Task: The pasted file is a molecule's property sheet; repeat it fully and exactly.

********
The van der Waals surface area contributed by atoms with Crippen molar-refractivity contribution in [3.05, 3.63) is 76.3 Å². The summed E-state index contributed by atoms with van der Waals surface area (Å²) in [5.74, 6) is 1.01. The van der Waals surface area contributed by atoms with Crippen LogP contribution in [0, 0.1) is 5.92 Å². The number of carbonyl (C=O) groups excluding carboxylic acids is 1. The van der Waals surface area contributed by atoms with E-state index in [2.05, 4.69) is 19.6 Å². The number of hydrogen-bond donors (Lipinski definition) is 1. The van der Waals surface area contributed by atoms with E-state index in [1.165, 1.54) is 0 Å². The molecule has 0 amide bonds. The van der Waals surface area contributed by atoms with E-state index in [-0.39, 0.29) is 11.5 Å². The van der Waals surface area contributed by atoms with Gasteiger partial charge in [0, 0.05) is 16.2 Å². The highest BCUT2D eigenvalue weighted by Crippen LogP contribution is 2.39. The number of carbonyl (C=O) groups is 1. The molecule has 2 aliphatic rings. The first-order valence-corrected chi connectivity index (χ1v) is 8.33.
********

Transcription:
The van der Waals surface area contributed by atoms with Crippen molar-refractivity contribution in [3.05, 3.63) is 76.3 Å². The summed E-state index contributed by atoms with van der Waals surface area (Å²) in [5.74, 6) is 1.01. The van der Waals surface area contributed by atoms with Crippen LogP contribution in [0, 0.1) is 5.92 Å². The number of carbonyl (C=O) groups excluding carboxylic acids is 1. The van der Waals surface area contributed by atoms with E-state index in [2.05, 4.69) is 19.6 Å². The number of hydrogen-bond donors (Lipinski definition) is 1. The van der Waals surface area contributed by atoms with E-state index in [1.165, 1.54) is 0 Å². The molecule has 0 amide bonds. The van der Waals surface area contributed by atoms with E-state index in [-0.39, 0.29) is 11.5 Å². The van der Waals surface area contributed by atoms with Gasteiger partial charge in [0, 0.05) is 16.2 Å². The highest BCUT2D eigenvalue weighted by Crippen LogP contribution is 2.39. The number of carbonyl (C=O) groups is 1. The molecule has 2 aliphatic rings. The first-order valence-corrected chi connectivity index (χ1v) is 8.33.